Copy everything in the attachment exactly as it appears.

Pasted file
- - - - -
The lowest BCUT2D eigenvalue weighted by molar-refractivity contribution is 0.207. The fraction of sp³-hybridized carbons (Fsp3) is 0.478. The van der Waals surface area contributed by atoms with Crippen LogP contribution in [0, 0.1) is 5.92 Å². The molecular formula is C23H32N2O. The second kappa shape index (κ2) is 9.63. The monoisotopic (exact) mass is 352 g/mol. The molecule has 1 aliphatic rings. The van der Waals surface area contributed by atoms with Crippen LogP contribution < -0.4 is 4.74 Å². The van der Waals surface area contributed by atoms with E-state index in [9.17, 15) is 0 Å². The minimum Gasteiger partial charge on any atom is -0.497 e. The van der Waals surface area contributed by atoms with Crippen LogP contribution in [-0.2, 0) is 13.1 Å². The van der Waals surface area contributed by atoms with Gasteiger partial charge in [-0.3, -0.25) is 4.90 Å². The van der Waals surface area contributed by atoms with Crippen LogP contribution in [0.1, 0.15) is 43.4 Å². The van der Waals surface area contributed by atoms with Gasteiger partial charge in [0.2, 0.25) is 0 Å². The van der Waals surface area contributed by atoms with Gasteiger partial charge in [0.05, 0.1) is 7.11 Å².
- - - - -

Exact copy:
The lowest BCUT2D eigenvalue weighted by molar-refractivity contribution is 0.207. The fraction of sp³-hybridized carbons (Fsp3) is 0.478. The van der Waals surface area contributed by atoms with Crippen LogP contribution in [0, 0.1) is 5.92 Å². The molecular formula is C23H32N2O. The second kappa shape index (κ2) is 9.63. The monoisotopic (exact) mass is 352 g/mol. The molecule has 1 aliphatic rings. The van der Waals surface area contributed by atoms with Crippen LogP contribution < -0.4 is 4.74 Å². The van der Waals surface area contributed by atoms with E-state index in [9.17, 15) is 0 Å². The minimum Gasteiger partial charge on any atom is -0.497 e. The van der Waals surface area contributed by atoms with Crippen LogP contribution in [-0.2, 0) is 13.1 Å². The van der Waals surface area contributed by atoms with Gasteiger partial charge in [-0.3, -0.25) is 4.90 Å². The van der Waals surface area contributed by atoms with Crippen LogP contribution in [0.1, 0.15) is 43.4 Å². The van der Waals surface area contributed by atoms with Gasteiger partial charge in [0.2, 0.25) is 0 Å². The van der Waals surface area contributed by atoms with Gasteiger partial charge in [0.05, 0.1) is 7.11 Å².